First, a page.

Sometimes we pick up orphaned [businesses] that may not belong to individual markets. We had an investment in Virgin Money UK CDI (ASX: VUK), which we bought in April of 2020 — that’s a UK bank listed in Australia. It creates a little bit of uncertainty amongst local investors who may not be across the business.

Beyond those reasons, the psychological and the informational edge, we do look at as much information as we can gather. So we look at the quality of the business. What it does, where it sits in the industry, what sort of returns on capital we can expect, how sustainable the cash flows of the business are. We look at the management aspects — who are we actually trusting with our money? The history of treating shareholders well and successfully running businesses, like the one they’re currently running, is helpful. 

We are quite valuation-driven in our approach. So we do make sure that we pay an appropriate price for the cash flows that we expect and the growth of those cash flows over time.

MF: What triggers you to sell a share?

AS: Oftentimes, that’s when the thesis is not playing up. So we think that a business should be progressing in a particular way and it’s just not getting there. Something’s gone wrong.

Perhaps it’s something in the numbers, perhaps something in the environment and our confidence in the future cash flows that we had originally assumed gets dented. That’s a situation where the thesis doesn’t play out. 

Where the thesis does play out, we’re also interested to see when we sell out of a stock. So again, we looked at our view of the appropriate valuation for the business to really drive the exit. We are cognisant, though, that oftentimes the businesses that we’ve gotten right continue to get better, and other investors may be more excited than us about certain stocks that may well inform our exit as well.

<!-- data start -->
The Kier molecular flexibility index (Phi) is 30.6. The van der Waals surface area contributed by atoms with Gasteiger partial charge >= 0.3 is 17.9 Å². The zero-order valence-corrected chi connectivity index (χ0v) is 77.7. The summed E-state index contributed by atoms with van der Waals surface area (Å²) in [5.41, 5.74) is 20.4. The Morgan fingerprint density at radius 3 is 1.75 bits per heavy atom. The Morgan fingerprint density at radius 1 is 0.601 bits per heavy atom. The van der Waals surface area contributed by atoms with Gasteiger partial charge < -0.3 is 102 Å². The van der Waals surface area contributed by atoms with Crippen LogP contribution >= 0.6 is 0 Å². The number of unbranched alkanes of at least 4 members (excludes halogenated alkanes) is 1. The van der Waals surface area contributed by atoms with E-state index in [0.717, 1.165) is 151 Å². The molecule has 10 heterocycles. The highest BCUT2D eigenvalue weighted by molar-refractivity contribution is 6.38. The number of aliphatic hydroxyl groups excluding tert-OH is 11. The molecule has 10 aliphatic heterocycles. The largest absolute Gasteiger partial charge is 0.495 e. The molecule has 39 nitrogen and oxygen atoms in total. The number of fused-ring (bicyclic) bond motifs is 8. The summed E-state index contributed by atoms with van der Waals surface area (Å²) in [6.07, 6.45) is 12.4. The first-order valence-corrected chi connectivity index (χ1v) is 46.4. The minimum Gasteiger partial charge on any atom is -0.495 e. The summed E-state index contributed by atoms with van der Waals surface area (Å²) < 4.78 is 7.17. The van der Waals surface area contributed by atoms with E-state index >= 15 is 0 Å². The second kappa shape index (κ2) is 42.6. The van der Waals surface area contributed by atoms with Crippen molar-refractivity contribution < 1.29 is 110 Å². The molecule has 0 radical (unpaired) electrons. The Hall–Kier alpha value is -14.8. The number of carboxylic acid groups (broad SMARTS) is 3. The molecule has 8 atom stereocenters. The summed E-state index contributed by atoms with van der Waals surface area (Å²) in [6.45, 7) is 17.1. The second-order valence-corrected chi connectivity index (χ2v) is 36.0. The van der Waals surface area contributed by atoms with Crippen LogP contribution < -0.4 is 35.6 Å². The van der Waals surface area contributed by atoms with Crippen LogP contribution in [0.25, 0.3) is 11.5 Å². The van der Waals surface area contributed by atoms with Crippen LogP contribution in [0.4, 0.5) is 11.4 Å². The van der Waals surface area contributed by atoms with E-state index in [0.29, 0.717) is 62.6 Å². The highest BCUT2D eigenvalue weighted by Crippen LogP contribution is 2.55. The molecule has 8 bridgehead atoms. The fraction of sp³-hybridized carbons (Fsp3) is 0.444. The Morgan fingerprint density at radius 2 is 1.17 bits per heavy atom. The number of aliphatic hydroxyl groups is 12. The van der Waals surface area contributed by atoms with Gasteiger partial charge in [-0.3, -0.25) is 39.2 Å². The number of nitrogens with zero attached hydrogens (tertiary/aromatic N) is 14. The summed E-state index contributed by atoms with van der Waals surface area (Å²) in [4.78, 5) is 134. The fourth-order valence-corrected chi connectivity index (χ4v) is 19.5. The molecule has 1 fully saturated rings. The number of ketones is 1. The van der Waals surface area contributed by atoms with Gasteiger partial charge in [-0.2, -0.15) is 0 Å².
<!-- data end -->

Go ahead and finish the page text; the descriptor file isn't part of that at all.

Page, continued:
MF: Do you have a horizon in mind when you buy in?

AS: We’re long-term investors in our stocks. So we’ve held one investment in the fund since inception in 2009, and we’ve held quite a few others for a very long time as well.

MF: What is the one you’ve held since 2009?

AS: That’s Enero Group Ltd (ASX: EGG). It’s a marketing services business which we’ve held for a long time, and it’s had an interesting history over the last 10 years. One of the businesses in its marketing services umbrella has particularly started to perform very well over the last 12 to 24 months. And the stock price has rallied dramatically on the back of that as well.

Tomorrow in part 2 of our interview, Shevelev reveals the stock purchase that he’s most proud of.

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Tony Yoo owns shares of RPMGlobal Holdings. The Motley Fool Australia's parent company Motley Fool Holdings Inc. owns shares of MainstreamBPO Limited and RPMGlobal Holdings. The Motley Fool Australia has recommended RPMGlobal Holdings. The Motley Fool has a disclosure policy. This article contains general investment advice only (under AFSL 400691). Authorised by Bruce Jackson.